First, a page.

Supervised Prediction

There’s some code floating around in my library (as of 6/21/21) that I never bothered to write about that generates a value of delta for each row in the dataset, independently, effectively implementing the ideas I go through in this paper on dataset consistency. What this means is, as a practical matter, you know how far you can go from a given point in the dataset, before you encounter your first inconsistent classification. For example, if x_i is the vector for row i of the dataset, then the algorithm finds the distance \delta_i, such that any sphere with a radius of \bar{\delta} > \delta_i, will contain a vector that has a class that is different from the class of x_i. Obviously, you can use this to do supervised prediction, by simply using the nearest neighbor algorithm, and rejecting any predictions that match to row i, but are further away from x_i than \delta_i.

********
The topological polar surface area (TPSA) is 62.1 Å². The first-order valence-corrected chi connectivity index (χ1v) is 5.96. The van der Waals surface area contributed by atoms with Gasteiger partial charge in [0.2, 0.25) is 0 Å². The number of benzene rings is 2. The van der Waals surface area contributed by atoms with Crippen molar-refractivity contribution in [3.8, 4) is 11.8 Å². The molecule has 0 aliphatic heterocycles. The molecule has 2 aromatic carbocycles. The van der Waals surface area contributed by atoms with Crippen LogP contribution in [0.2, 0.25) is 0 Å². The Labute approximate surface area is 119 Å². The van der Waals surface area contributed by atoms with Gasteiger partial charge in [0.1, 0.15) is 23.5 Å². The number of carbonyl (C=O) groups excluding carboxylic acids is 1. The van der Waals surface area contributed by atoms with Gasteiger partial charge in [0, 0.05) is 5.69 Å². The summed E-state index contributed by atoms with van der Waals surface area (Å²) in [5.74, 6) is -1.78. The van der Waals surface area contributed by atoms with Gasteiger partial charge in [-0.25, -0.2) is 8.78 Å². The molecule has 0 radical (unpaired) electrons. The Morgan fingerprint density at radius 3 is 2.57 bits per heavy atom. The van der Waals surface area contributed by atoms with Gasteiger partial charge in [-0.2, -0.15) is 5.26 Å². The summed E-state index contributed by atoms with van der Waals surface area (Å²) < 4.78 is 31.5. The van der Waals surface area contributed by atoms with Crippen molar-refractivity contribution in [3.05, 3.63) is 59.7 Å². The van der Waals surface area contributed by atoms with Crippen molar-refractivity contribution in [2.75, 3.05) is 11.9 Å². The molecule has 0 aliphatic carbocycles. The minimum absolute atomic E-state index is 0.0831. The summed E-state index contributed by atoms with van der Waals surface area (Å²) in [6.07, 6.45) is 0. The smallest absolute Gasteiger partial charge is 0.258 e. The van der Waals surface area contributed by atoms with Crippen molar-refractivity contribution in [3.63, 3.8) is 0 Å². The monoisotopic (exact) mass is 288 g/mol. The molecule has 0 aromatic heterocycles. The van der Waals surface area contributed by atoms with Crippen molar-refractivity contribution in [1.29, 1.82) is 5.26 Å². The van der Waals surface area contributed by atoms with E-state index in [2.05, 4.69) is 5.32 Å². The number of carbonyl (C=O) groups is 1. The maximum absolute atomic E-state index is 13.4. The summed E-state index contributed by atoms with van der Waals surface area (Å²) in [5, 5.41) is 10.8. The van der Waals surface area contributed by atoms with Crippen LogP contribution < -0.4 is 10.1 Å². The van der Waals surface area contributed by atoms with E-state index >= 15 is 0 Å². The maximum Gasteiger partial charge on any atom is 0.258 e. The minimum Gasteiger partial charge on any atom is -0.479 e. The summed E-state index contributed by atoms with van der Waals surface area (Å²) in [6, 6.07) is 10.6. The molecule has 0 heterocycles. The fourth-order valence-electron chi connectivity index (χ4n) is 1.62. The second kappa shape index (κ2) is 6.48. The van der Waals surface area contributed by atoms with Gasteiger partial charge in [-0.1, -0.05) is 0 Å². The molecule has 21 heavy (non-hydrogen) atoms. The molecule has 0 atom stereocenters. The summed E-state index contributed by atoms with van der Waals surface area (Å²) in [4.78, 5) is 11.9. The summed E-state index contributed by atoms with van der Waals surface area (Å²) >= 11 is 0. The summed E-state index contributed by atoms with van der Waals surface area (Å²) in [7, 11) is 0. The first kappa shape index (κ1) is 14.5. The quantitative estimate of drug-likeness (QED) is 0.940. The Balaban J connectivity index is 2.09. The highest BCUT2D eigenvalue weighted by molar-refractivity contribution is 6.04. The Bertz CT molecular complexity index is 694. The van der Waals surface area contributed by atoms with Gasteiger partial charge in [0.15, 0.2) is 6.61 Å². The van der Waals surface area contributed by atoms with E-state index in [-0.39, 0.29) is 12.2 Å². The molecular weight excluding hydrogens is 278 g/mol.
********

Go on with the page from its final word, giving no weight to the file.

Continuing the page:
This is exactly what I did in my first set of A.I. algorithms, and it really improves accuracy. Specifically, using just 5,000 training rows from the MNIST Numerical dataset, this method achieves an accuracy of 99.971%, and it takes about 4 minutes to train. The downside, is that you reject a lot of predictions, but by definition, the rejected rows from the testing dataset are inconsistent with the training dataset. What this means as a practical matter, is that you need more data to fill the gaps in the training dataset, but the algorithm allows you to hit really high accuracies with not much data, and that’s the point of the algorithm. In this case, 30.080% of the testing rows were rejected. But the bottom line is, this obviously catches predictions that would have otherwise been errors.


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